Sweet warmth and sunshine!

If you are in zone 8b with me, then you’ve noticed everything waking up.  I’m waking up too.  I get up earlier and have more energy, which is great because it’s time to do everything. 

Garden Beds

If you haven’t prepped your beds yet, check out my easy guide. If you have prepped your beds, but have yet to plant in them, give them a good once over with a scuffle hoe to loosen the top ½” of soil and to remove any weeds that are germinating. If you’ve struggled with weed control, give the stale seedbed method a go.

Stale Seedbed Method of Weed Control:

  1. Prep your bed several weeks before you wish to plant.  
  2. Keep soil moist (our usual rain does this) to coaxes the weed seeds to germinate.
  3. Scuffle hoe them down. This also churns up new weed seeds. 
  4. Let them germinate then scuffle hoe them down again.

That’s all there is to it. Now you should be able to plant in your beds without nearly as much weed pressure. 

What to Sow this Month

For a bigger picture of what to start when see my Planting Guide.

Gabi sowing carrots in her garden bed.

Direct Sow: (soil temp: 40+ degrees)

  • Beets
  • Broccoli
  • Cabbage
  • Carrots
  • Kale
  • Lettuces
  • Onions
  • Potatoes (soil temp: 45+ degrees)
  • Spinach
  • Swiss Chard

For herbs and flowers you can direct sow: alyssum, calendula, chamomile, cilantro, garlic chives, nasturtiums, and most other annual flowers.

If you haven’t already, it’s still OK to direct sow peas and radishes.

Start Indoors:

All of these crops are in the curcurbit family. Curcurbits are warmth-loving and vigorous growers. To give you better odds of success, use plantable pots to minimize root disturbance. Curcurbit roots are fibrous with delicate hairs that are essential for vigorous growth.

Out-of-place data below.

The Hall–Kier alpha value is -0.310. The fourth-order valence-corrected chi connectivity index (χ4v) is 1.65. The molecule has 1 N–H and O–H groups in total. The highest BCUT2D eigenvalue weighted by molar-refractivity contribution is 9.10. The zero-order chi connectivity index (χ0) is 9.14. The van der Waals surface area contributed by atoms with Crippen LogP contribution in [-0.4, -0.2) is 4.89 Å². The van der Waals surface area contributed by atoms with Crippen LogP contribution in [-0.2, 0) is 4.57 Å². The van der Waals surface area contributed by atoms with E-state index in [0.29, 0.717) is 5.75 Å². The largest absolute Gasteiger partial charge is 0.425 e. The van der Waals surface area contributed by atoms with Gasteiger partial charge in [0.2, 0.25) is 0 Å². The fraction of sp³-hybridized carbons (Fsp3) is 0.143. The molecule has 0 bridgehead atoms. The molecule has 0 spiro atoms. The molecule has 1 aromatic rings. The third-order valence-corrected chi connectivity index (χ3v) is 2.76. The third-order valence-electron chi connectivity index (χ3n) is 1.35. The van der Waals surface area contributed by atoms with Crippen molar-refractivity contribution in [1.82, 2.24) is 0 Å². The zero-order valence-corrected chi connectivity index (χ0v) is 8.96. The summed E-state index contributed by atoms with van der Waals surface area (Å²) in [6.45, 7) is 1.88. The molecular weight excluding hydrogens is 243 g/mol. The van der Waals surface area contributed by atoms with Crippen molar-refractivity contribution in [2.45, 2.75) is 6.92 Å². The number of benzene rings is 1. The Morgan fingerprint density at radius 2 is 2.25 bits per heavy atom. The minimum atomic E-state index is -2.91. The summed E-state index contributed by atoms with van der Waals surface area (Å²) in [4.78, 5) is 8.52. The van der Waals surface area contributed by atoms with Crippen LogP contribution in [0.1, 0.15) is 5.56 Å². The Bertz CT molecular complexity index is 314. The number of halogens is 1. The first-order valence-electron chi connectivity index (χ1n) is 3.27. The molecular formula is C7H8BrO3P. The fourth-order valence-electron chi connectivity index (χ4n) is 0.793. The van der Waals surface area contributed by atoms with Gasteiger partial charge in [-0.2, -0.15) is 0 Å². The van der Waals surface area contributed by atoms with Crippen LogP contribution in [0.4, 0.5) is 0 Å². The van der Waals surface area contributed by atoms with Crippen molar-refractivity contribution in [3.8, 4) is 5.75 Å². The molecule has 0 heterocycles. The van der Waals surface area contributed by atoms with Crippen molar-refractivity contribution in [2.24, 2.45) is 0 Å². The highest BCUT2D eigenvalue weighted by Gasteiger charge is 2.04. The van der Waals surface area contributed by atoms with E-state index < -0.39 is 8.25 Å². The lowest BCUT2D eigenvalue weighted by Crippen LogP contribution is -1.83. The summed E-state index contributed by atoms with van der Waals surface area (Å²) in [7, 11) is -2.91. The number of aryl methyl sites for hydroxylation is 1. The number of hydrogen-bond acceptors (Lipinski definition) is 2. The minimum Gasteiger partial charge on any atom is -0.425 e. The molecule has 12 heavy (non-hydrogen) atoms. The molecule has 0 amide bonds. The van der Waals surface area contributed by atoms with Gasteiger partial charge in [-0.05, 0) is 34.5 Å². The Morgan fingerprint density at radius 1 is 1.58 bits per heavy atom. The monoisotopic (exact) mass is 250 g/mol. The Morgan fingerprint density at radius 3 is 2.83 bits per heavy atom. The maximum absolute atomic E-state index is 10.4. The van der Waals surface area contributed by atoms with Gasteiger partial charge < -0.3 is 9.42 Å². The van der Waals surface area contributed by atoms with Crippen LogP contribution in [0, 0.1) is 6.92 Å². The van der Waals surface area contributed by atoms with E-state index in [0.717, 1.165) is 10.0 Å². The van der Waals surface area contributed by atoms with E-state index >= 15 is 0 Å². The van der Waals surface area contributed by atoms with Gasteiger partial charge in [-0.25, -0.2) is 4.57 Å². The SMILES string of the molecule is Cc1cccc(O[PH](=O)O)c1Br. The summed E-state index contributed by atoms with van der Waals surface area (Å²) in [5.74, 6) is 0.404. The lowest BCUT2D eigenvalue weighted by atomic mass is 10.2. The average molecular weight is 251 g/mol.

• Cucumbers
  • Melons
  • Pumpkins
  • Squash

Hardening Off:

It’s almost time to transplant some of the broccoli, arugula, onion, and other cool tolerant crops that got a head start inside. To get them ready, they need to acclimate to the rigors of the great outdoors. To get this process going, I haul my starts outdoors for an hour or two. Then I slowly increase the time they spend outside for at least a week. Two weeks is even better. Check in on them to watch that they don’t dry out or blanch in direct sunlight. 

The sun, wind, and temperature stimulate a response in the plant that hardens their cell walls preparing them for rigors of outdoor life. This vastly increases your odds of transplanting success. Try not to be discouraged if a few die in the process, they probably wouldn’t have made it in your beds either. 

Pest Control: 

Your garden is at its most vulnerable when the seedlings are young and tender.  Garden slugs rise from the crevices of the earth to mow them down. And there are also leaf miners, cabbage butterflies, oh my!

Slugs are my #1 nemesis and I have created a full Slug IPM plan to keep their hoards from ravaging my crops.

For the flying insects, (cabbage moths, and leaf miner flies) you can use a floating row cover to keep mother bugs from laying eggs on your transplants. The cloth is gauzy, allowing light and air exchange. Weight the edges down and check underneath occasionally to make sure nothing got under there when you weren’t looking. 

While these critters can be annoying for sure, once my plants are established I let nature do her thing. The birds and spiders generally eat pests within a few days and the plant survives without obvious detriment to the harvest. I once saw a robust black spider feasting on a moth larvae, half of it was blackened and empty and the other half was still bright green. I gave her a high-eight and left her alone. If I want to keep these predator insects around they need to have a reliable source of food. I only intervene and pick them off if the plant is being totally denuded and might die. With the crash of insect populations world-wide I take the less-is-more approach to overall ecological health and value of my yard.